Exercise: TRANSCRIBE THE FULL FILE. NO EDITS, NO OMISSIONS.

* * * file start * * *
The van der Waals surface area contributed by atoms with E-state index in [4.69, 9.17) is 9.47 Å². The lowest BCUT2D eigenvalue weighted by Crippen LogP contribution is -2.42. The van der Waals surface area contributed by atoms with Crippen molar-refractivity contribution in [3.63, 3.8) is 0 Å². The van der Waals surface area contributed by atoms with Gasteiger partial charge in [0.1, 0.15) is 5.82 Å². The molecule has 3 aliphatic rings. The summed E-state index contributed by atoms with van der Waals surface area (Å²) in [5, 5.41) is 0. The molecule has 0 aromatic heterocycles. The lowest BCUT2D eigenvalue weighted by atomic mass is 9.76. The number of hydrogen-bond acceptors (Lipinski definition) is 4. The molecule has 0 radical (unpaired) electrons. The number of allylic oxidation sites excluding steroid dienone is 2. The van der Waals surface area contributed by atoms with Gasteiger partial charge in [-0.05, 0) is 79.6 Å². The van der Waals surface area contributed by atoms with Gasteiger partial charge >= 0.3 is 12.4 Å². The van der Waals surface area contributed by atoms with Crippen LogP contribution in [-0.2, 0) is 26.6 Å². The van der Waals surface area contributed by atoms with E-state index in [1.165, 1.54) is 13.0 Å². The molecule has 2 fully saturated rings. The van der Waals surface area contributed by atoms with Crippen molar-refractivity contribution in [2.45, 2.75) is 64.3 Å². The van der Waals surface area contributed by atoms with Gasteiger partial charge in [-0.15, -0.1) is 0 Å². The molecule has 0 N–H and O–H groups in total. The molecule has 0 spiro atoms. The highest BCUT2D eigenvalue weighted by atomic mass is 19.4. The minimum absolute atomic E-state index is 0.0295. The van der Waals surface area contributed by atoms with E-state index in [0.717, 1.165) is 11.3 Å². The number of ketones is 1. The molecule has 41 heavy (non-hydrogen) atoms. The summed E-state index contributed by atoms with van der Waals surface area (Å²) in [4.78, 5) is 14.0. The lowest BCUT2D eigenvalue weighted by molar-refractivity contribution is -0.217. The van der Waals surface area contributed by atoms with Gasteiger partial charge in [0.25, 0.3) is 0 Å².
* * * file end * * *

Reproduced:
The van der Waals surface area contributed by atoms with E-state index in [4.69, 9.17) is 9.47 Å². The lowest BCUT2D eigenvalue weighted by Crippen LogP contribution is -2.42. The van der Waals surface area contributed by atoms with Crippen molar-refractivity contribution in [3.63, 3.8) is 0 Å². The van der Waals surface area contributed by atoms with Gasteiger partial charge in [0.1, 0.15) is 5.82 Å². The molecule has 3 aliphatic rings. The summed E-state index contributed by atoms with van der Waals surface area (Å²) in [5, 5.41) is 0. The molecule has 0 aromatic heterocycles. The lowest BCUT2D eigenvalue weighted by atomic mass is 9.76. The number of hydrogen-bond acceptors (Lipinski definition) is 4. The molecule has 0 radical (unpaired) electrons. The number of allylic oxidation sites excluding steroid dienone is 2. The van der Waals surface area contributed by atoms with Gasteiger partial charge in [-0.05, 0) is 79.6 Å². The van der Waals surface area contributed by atoms with Gasteiger partial charge >= 0.3 is 12.4 Å². The van der Waals surface area contributed by atoms with Crippen LogP contribution in [-0.2, 0) is 26.6 Å². The van der Waals surface area contributed by atoms with E-state index in [1.165, 1.54) is 13.0 Å². The molecule has 2 fully saturated rings. The van der Waals surface area contributed by atoms with Crippen molar-refractivity contribution in [2.45, 2.75) is 64.3 Å². The van der Waals surface area contributed by atoms with Gasteiger partial charge in [-0.15, -0.1) is 0 Å². The molecule has 0 N–H and O–H groups in total. The molecule has 0 spiro atoms. The highest BCUT2D eigenvalue weighted by atomic mass is 19.4. The minimum absolute atomic E-state index is 0.0295. The van der Waals surface area contributed by atoms with E-state index in [0.717, 1.165) is 11.3 Å². The number of ketones is 1. The molecule has 41 heavy (non-hydrogen) atoms. The summed E-state index contributed by atoms with van der Waals surface area (Å²) in [4.78, 5) is 14.0. The lowest BCUT2D eigenvalue weighted by molar-refractivity contribution is -0.217. The van der Waals surface area contributed by atoms with Gasteiger partial charge in [0.25, 0.3) is 0 Å².